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Limiting Mag
Running Time

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How Stars Appear From a Spacecraft

Effects to look for:

Explanatory Notes

An excellent reference for this sort of calculation is the paper of McKinley and Doherty (1979).

The most realistic choice is the Yale Bright Stars, which is a catalog of stars brighter than magnitude 6.5, as seen from Earth. The view shown is towards Polaris, the North Star. If you look closely, you will be able to see the Big Dipper just to the left of center (it's tiny).

The other choices for stars:

To generate more such stars, just increase the density setting.

Applies to the half-sky views only. Turn this setting on to see the half-sky radius (contains 'half the sky') and the neutral radius (where the doppler factor D=1).

This simulation makes the rough approximation that the light from the stars is identical to a black body spectrum, which is characterized by a single number - the black body surface temperature. Different surface temperatures have different colors, from reddish-orange (coolest), to white, to bluish-white (hottest).

The perception of the colour of starlight by the human eye is weak. The colors shown here are more like the colors you would see in a photograph of the stars, instead of by the human eye.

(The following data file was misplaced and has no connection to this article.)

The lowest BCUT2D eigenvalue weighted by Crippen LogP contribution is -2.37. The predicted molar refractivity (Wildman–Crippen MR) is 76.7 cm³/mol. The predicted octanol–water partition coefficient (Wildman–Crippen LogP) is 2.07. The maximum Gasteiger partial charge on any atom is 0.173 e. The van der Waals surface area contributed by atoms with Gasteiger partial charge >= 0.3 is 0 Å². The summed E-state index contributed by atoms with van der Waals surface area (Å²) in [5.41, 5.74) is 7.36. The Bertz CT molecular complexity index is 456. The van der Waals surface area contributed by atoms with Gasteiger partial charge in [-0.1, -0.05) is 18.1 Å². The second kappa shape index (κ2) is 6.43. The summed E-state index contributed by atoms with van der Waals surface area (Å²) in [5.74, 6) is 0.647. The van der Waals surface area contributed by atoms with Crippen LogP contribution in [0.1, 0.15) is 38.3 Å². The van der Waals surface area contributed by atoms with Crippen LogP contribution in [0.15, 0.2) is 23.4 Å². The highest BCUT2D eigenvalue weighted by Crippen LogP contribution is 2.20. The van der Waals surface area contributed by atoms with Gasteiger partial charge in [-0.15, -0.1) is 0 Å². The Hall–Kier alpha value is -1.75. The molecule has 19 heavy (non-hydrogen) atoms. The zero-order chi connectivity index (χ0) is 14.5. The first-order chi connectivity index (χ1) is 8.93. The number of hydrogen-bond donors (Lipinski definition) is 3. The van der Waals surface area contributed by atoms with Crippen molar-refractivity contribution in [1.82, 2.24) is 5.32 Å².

At the high density of stars you would see at high values of β, there should be visible a graduated color effect, with blue stars in the center, changing to white away from the center, and then red stars towards the edge.

Turn this off if your browser slows down. The animation does a lot of processing, and sometimes your computer may have trouble keeping up. Drawing stars as small squares instead of circles can sometimes help.

The number of stars per cubic parsec. This is used only for the randomly generated sets of stars, and not for stars from the Yale Bright Star Catalog. Increase the density a bit if you want to see more stars.

Limiting Magnitude
The cut-off point for showing stars, according to brightness. A higher limiting magnitude means you will see more stars.

There can be many stars in these simulations, but you usually won't see them all. There's a good reason for having stars in the simulation that you can't see all the time. Due to relativistic effects, stars can increase in brightness. So, stars that are initially not visible (and are below the limiting magnitude), can often become visible later on.

Stars on the celestial sphere need to be projected onto the flat plane of the screen. Various star map projections are provided. You can select the one that you prefer. Some show half the sky, and some show the whole sky. In each case, the center corresponds to the direction of motion.

Note that with the whole-sky projections, some of the motions of stars along the edge of the view are an artifact of the map projection being used.

Brightness Index
Roughly equivalent to the number of Vega-like stars that would produce the same amount of apparent radiant energy produced by the visible stars. This is a measure of the total brightness of all the stars visible in the sky, as seen from the spacecraft. It includes only those stars that are brighter than the given limiting magnitude. It's calculated using a formula that relates differences in magnitude to differences in luminosity. Here, 1 unit of brightness is equivalent to 1 star of magnitude 0. The bright star Vega has magnitude 0.03, so this is roughly the equivalent number of Vegas that would produce the same apparent radiant energy. On the same scale, a full Moon is about 125,000 units.


Some limitations of this simulation: